That is, Christ himself “sings” in causing his people to “teach and admonish one another with psalms, hymns, and spiritual songs”. When his own people (and in a special sense his apostles and prophets) speak his words, in a real sense he speaks through them. We would not limit Christ’s “singing” to this particular mode, but we would suggest at least that this is one of the ways that his singing takes place. For further discussion of the mode of Christ’s singing, cf. §§10, 11. At any rate, with G.I. Williamson (“The Singing of Psalms in Worship,” Blue Banner Faith and Life, 25, 1970, p. 114) we agree that the biblical usage of terms must remain primary. If ὑμνεῖν includes forms of utterance which we moderns do not consider “song” in a narrow sense, we nevertheless classify all such utterances together as “hymns” in a biblical sense.

12 It seems to us not possible to establish with certainty whether the Levites led the people in singing or whether they alone sang and the people responded only with a (non-sung) shout. (In favor of the first alternative, cf. 2 Chr. 7:3.) It makes little difference, however, to our conclusions. Christ is now priest (or rather high priest) par excellence, and we all have become priests in him (Isa. 66:21, Heb. 10:19–20, 1 Pet. 2:9). Hence we have greater scope in song than Old Testament priests. Another problem arises in connection with the question, whether the clauses “for he is good, for his lovingkindness endures forever upon Israel” represent a part of the words sung by the Levites (so RSV, NASV) or merely the comment of the writer of Ezra on why they sang. There is no grammatical necessity to choose either alternative. However, because of the obvious liturgical character of the clauses, plus their frequency of appearance (in variant form) in connection with song lyrics elsewhere (cf. especially 1 Chr. 16:34, 41; 2 Chr. 20:21), we have no doubt that they were sung on this occasion. Cf. also §16 on “praise.”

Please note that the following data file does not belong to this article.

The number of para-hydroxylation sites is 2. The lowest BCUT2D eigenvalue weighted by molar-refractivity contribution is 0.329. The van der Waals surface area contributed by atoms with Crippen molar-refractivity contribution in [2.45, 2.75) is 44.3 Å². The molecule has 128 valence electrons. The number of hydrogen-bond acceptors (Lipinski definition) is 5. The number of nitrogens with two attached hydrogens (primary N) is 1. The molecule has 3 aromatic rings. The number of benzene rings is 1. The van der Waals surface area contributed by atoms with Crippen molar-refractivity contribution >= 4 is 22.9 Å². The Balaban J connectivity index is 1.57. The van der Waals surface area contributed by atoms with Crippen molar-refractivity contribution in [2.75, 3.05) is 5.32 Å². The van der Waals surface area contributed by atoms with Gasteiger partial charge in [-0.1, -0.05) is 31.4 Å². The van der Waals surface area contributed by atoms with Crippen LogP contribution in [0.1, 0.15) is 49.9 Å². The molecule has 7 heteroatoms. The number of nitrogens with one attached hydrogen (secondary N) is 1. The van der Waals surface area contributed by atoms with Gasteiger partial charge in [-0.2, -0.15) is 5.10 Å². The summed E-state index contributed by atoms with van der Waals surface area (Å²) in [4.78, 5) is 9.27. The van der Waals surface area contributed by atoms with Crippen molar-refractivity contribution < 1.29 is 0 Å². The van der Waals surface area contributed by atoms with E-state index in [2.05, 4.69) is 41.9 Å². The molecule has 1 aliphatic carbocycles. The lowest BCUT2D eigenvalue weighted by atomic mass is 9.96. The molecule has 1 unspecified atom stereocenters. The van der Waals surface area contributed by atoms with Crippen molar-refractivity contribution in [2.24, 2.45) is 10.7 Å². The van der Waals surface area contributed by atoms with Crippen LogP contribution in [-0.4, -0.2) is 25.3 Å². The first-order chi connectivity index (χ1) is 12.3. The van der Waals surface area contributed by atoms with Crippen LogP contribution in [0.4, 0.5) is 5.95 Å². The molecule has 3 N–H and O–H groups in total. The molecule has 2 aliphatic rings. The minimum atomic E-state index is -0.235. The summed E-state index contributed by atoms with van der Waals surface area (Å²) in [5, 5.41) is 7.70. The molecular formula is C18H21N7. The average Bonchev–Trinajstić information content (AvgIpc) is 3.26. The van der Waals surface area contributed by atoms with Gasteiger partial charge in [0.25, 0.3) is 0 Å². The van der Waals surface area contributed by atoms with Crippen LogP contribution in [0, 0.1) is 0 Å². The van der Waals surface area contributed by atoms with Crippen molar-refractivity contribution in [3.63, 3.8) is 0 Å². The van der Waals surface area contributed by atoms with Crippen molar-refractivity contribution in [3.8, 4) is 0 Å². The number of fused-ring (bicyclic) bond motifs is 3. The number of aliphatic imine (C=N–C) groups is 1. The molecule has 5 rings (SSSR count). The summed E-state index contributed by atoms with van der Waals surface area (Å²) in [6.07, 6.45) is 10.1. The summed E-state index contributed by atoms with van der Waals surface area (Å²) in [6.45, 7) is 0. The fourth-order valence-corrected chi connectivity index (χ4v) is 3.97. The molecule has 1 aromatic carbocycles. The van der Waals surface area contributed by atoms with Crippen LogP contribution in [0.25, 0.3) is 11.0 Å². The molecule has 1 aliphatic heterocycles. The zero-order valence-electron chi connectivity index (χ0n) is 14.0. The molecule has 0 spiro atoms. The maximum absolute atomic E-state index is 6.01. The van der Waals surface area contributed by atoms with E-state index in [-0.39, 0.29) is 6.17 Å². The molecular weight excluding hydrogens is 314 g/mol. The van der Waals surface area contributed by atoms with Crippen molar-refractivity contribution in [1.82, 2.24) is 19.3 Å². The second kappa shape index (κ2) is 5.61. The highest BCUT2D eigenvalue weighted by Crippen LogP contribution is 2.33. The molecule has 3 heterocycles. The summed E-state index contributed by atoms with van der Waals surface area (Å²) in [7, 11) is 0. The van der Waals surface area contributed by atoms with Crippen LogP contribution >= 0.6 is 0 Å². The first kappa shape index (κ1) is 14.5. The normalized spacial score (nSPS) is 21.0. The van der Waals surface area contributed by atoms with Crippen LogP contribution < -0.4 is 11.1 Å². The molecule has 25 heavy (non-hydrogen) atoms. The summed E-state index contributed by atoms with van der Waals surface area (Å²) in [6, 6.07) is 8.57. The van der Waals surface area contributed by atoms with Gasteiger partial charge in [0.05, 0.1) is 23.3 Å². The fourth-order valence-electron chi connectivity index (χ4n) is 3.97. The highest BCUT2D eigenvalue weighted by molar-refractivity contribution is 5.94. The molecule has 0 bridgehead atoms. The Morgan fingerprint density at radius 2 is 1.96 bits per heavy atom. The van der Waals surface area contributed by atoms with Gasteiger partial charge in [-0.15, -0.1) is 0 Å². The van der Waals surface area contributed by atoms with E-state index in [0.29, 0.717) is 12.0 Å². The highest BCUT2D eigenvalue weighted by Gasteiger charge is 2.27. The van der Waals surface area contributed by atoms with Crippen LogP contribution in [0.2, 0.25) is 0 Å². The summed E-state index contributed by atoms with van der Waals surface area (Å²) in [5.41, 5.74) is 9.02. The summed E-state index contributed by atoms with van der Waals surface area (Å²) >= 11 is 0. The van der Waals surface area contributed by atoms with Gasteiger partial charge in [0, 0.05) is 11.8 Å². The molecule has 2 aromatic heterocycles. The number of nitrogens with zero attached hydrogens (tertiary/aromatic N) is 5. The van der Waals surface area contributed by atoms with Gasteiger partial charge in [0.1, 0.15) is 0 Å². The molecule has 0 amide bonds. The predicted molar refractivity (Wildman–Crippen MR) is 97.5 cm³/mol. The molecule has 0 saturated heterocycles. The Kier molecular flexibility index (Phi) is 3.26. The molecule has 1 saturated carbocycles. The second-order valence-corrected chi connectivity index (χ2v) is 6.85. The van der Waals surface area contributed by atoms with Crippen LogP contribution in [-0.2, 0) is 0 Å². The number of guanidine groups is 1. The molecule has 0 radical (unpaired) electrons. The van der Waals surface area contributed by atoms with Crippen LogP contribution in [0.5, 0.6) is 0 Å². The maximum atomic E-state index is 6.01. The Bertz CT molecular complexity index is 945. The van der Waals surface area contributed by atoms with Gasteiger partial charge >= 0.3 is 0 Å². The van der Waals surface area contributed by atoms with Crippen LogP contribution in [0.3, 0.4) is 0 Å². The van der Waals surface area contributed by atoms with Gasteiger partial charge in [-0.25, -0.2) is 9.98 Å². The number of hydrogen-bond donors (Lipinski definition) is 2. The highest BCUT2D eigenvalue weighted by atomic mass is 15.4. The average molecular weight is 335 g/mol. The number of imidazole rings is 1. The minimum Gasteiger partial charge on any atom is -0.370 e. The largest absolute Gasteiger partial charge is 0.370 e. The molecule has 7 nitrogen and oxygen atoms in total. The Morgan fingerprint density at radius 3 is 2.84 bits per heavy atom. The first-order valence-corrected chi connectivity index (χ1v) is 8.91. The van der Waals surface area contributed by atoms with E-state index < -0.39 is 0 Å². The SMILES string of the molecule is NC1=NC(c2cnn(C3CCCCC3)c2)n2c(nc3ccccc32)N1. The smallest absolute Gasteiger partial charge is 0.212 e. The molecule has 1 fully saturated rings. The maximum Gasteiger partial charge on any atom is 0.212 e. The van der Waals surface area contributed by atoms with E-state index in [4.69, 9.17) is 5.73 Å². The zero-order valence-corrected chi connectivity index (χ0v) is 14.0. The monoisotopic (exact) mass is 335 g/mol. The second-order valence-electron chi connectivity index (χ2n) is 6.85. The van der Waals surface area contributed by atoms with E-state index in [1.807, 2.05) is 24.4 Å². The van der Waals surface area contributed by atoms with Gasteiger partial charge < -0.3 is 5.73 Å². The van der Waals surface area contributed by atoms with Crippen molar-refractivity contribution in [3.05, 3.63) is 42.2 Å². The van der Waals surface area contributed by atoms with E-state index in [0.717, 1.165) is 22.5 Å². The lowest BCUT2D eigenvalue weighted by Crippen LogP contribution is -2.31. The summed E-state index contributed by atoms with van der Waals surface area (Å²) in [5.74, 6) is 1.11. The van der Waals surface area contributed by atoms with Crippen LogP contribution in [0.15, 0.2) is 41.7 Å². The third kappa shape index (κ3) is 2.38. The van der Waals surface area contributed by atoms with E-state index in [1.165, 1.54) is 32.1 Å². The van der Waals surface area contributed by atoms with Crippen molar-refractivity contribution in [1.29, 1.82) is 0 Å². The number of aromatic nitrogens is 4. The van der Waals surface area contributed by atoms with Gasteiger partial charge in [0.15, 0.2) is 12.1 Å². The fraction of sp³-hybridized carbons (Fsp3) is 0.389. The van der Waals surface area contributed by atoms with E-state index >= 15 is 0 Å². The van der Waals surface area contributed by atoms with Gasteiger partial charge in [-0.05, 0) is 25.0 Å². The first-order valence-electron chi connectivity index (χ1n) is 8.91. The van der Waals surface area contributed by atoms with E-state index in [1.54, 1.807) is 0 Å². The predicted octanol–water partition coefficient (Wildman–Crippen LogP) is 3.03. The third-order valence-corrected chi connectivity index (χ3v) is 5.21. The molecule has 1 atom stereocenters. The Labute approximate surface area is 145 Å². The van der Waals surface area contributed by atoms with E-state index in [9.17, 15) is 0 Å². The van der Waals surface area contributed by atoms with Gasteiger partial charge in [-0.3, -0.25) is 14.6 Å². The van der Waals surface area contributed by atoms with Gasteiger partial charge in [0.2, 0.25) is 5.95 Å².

13 “The saints are pilgrims in this world, and must be regarded as God’s children and heirs of heaven, from the fact that they are sojourners on earth. By the house of their pilgrimage, then, may be understood their journey through life” (John Calvin, Commentariesad. loc.). Cf. also Franz Delitzsch, Biblical Commentary on the Psalms (Grand Rapids: Eerdmans, 1949), p. 250.